Today St. Petersburg is a vibrant, cosmopolitan city, but during the Great Patriotic War it was known as Leningrad, and it stood between the Nazi Wehrmacht and their ultimate goal: the capitulation of the Soviet Union and the extermination of the Russian people. When the war began in Leningrad, Tamara Romanovna Gracheva was just 12 years old. A year later she became an orphan, left without parents, food, water and electricity. Nowadays, the Great Patriotic War veteran offers lessons in courage and tells young people about the war.
"I want the youth to know what those 1,418 days of war and 900 days of blockade were like, so that they never allow this happen again," Tamara Romanovna said.
She received her medal for the implementation of special operations and the defense of Leningrad on April 26, 1943, when she was 13.
Nazi Germany's full-out assault on Leningrad began September 2. According to Tamara Romanova, volunteers lined up outside military enlistment offices in lines that stretched kilometers. Those men who were rejected for whatever reason and couldn't fight on the front organized a militia, while women and adolescents contributed to the defense of the city by logging, digging trenches and building defenses around Leningrad.
The blockade of Leningrad caught the city by surprise, and millions were trapped inside. At the outset, there was enough food and fuel, but numerous airstrikes in the beginning of September 1941 destroyed essential storage depots. The city's millions of unrelenting defenders began to starve. Their struggle was worsened by temperatures that dipped forty degrees below zero in the winter amid severe fuel shortages. The day-to-day lives of city residents became a struggle for survival.
"The city was in a stressful situation: endless bombing, no water or light… people were dying of starvation in the streets," Tamara Romanovna recalled. "I often had hallucinations then: I remember I was lying and I was terribly cold, despite the fact that I was wearing the warmest clothes, and I imagined warm sweet buns on a tray," the veteran added.
Rumors about the surrender of Leningrad were spread regularly. The whole city was in fear because of this — everyone understood what that meant. "Hitler had to wipe Leningrad off the map; it would allow his troops to move toward Moscow, but we could not allow this to happen," Tamara Romanovna said. The only thing that kept everyone going was their sincere belief in this victory.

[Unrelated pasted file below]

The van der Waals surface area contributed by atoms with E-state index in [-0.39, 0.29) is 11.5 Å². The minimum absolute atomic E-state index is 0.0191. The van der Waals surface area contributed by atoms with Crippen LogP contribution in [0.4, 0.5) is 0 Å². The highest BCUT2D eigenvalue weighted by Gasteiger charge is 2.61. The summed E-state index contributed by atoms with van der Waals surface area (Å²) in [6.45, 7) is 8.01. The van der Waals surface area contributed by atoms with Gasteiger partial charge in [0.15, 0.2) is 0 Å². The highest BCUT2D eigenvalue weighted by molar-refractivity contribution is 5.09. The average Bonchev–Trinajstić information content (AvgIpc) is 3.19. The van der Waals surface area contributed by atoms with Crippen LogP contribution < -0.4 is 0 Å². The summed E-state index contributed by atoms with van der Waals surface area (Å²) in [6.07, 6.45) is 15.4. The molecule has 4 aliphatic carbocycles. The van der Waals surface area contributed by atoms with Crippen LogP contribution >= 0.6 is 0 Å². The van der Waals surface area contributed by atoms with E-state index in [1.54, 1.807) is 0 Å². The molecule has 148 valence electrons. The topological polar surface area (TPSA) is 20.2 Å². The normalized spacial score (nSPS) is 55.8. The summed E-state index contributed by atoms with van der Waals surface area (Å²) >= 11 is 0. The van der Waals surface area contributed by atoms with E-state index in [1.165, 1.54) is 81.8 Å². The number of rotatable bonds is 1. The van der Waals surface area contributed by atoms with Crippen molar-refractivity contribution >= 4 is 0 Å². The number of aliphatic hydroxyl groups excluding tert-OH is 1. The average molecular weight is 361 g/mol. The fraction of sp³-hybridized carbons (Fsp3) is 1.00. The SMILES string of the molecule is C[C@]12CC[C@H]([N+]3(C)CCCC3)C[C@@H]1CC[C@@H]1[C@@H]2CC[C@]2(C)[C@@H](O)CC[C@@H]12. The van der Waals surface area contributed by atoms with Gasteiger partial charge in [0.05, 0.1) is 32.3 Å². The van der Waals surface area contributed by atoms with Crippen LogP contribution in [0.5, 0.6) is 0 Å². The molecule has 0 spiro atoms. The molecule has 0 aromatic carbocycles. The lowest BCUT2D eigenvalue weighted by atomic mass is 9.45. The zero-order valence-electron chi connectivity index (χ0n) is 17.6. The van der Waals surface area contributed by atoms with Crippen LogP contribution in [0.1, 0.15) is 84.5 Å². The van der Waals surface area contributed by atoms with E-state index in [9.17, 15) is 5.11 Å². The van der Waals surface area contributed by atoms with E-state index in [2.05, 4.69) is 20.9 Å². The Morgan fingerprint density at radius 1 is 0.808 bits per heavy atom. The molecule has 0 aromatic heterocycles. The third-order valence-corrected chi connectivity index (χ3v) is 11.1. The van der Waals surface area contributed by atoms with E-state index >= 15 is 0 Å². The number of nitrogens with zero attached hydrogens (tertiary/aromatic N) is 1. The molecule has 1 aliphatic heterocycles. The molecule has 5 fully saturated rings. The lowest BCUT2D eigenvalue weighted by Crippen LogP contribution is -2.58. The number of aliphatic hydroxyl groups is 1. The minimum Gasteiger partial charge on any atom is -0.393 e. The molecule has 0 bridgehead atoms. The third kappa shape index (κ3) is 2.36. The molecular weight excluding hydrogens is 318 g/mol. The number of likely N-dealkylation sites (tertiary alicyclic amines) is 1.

Meanwhile in Moscow
In those days, 16-year-old Lida Petrova had just graduated from high school in Moscow. She was left on her own: her father was away serving in the army and her sister worked in a hospital.
According to Lidiya Georgievna Petrova, the home front worker, citizens experienced problems obtaining food and clothing. Muscovites were neither prepared for the war or to the harsh weather conditions.
"I didn't have warm winter shoes but I had ice skates. I had to tear off the blades to wear them like boots," the veteran said.
Young men, who did not leave during the evacuation, were called up to the front, despite the fact that they had not been trained to fight. "The boys were killed almost one after the other, and we often receive death notices. It was very hard to realize that your friends and acquaintances were being killed," Lydia Georgievna said.
After high school, she stayed in the city and entered a university to study during the daytime. After classes, she went to work in the evacuation hospital. "It was terribly hard when we spent the whole night in the hospital waiting for trains loaded with soldiers. We took care of the wounded: undressed them, removed and put on bandages, sometimes even carried out surgery," the woman recalled.
"When they brought the very first of the wounded soldiers, the scene was scary: small, skinny girls were trying to handle big men. Some of them had their legs amputated, others' bodies were ruptured, perforated with gunshot wounds," she added.
Gorky: War through the eyes of a child
When the bombing of Nizhny Novgorod, then named Gorky, had just begun, Irina Nikolaevna Teregova was just a five-year-old child. In spite of her young age, she still remembers what happened in her hometown at this time.
When the bombing was over, the Teregovy family returned to their room and saw complete devastation: the front door and the window were smashed by a shell and the pieces were scattered on the floor; the ceiling and the walls were destroyed. The family moved to live in barracks.
"The barracks constructed for the refugees was actually a dugout made from a mixture of clay, wooden planks, rods and sticks," Irina Nikolaevna explained.
"We learned about the military's activity from the shooting and screams from the street. We didn't have a radio or any other sources of information," the woman said. Her father, who worked at an arms factory, told the family about the current events and forecasts, infusing them with hope for the best.
For Irina Nikolaevna, the most difficult period of the war was during the bombing, when gunfire and explosions deafened and when she had to hide in the dugout next to the bodies of dead soldiers.
In wartime, Gorky was one of the largest manufacturers and suppliers of arms to the Red Army. The Germans planned to destroy the city's defense industry, including its many military and automotive plants.
In the period from autumn 1941 to summer 1943, Gorky was subjected to numerous aerial bombardments by German aircraft.